The Opening of the Primordial Whirl
posted on 2/2011 By:
Considering how flooded the black metal scene is with new projects these days, its becoming harder and harder as a reviewer to come up with ways to describe bands as comfortably middle-of-the-stack as Italy’s Near, but never to come up with reasons to recommend their music when its as agreeable as it is on this debut. A hazy, spacey mixture of black metal’s traditional and more ambient-heavy sides, The Opening of the Primordial Whirl doesn’t really measure up to many of today’s projects in terms of trailblazing innovation or genre-bending experimentation. It’s a fairly straightforward black metal offering, and most listeners with even a passing interest in the genre have heard comparable stuff before. But Near’s effort is also skillfully constructed, tastefully delivered, and all around surprisingly well-executed, and that makes it well worth a listen in my book.
While all of the requisite ingredients found in black metal’s more blistering strains are present here – buzzing guitars, pulsating bass, harsh vocals and blasting drums – the music isn’t exactly what I would call “intense.” The focus here is more on conveying a hazy, ominous atmosphere through leering repetition, and to this end, The Opening of the Primordial Whirl is very effectively composed. Near has a good grasp of the dynamic ideas necessary to make music like this stick and not just waft on by the listener. The riffs are cloudy and atmospheric, but it never feels like they’re just hovering around; there’s a feeling of intent and momentum maintained throughout these nine songs, which keeps things engaging throughout a mostly one-dimensional listening venture.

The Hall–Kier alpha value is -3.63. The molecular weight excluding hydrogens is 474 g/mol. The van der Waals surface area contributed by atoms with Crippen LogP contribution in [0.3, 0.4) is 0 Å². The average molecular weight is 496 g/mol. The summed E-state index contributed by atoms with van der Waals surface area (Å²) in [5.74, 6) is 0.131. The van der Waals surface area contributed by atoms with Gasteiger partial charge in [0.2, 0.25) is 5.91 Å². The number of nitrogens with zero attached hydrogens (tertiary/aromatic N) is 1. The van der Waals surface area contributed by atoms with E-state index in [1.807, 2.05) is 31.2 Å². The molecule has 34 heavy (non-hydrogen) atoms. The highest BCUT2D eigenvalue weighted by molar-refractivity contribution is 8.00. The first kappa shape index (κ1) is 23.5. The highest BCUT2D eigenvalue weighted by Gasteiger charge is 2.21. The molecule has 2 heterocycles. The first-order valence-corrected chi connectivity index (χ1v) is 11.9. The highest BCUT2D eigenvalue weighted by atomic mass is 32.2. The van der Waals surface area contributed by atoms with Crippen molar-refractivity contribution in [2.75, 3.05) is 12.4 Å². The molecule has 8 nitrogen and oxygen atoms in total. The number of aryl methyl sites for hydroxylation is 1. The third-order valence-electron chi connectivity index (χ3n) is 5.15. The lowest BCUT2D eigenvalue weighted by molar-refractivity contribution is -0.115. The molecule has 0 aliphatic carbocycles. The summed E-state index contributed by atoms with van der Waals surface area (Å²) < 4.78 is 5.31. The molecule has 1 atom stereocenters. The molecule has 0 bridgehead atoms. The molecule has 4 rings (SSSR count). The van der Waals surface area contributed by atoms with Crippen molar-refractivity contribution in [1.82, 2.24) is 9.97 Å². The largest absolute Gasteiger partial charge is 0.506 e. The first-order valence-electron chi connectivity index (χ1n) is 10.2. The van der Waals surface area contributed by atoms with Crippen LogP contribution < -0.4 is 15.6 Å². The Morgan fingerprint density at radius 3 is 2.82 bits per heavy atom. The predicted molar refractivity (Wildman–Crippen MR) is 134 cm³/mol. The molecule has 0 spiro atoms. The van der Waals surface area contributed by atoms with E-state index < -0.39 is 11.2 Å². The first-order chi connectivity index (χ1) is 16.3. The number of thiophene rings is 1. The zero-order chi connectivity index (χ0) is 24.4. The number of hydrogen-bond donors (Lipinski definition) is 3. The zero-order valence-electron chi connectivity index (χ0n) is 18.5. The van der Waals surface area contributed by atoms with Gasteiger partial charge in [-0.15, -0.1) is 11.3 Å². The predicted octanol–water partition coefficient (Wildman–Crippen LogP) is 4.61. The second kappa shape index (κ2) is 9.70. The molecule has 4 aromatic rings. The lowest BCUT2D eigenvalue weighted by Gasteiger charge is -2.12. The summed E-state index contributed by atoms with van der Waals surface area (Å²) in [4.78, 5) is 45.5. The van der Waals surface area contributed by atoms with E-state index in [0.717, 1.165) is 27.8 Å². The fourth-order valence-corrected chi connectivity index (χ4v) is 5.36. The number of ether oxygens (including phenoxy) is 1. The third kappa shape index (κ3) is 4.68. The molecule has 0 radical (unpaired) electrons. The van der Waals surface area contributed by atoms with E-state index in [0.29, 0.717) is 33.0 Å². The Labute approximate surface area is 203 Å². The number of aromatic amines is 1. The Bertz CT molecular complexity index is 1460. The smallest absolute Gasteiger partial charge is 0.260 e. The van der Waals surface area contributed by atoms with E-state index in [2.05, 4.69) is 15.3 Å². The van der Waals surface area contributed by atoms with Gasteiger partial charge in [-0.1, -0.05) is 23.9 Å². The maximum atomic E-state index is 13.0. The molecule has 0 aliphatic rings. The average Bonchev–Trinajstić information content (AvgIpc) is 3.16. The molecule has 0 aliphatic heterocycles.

While the instrumentation on this disc is about as traditional as it gets – it's pretty much straight tremolo picking on the guitars backed by a mix of blasts and slower drumbeats – Near is definitely able to put their own stamp on the sound. There’s hardly any keyboard use despite the heavy emphasis on atmosphere, and it's really not even missed in this case. The compositional impact of the core instruments is enough to get the point across, and the intricate mid-paced melodic surges that occasionally break up the flow help lend Near an air of originality despite their music being mostly in line with traditional black metal standards. While the straightforward and repetitious nature of the songwriting means that The Opening of the Primordial Whirl does occasionally slip into background-music status, the band doesn’t linger on any tedious ideas for too long; the ambience is achieved not so much by repeating riffs into the ground as it is stringing them together in a cohesive and interesting manner.
Aside from some small production complaints (namely a mildly irritating snare sound), I can’t think of any reasons why most people wouldn’t get a kick out Near’s debut. Most of the material on here treads on well-worn ground, but the music is well-composed and played with conviction, and draws from a good variety of influences that should appeal to anyone with an interest in quality atmospheric black metal. Give it a shot.
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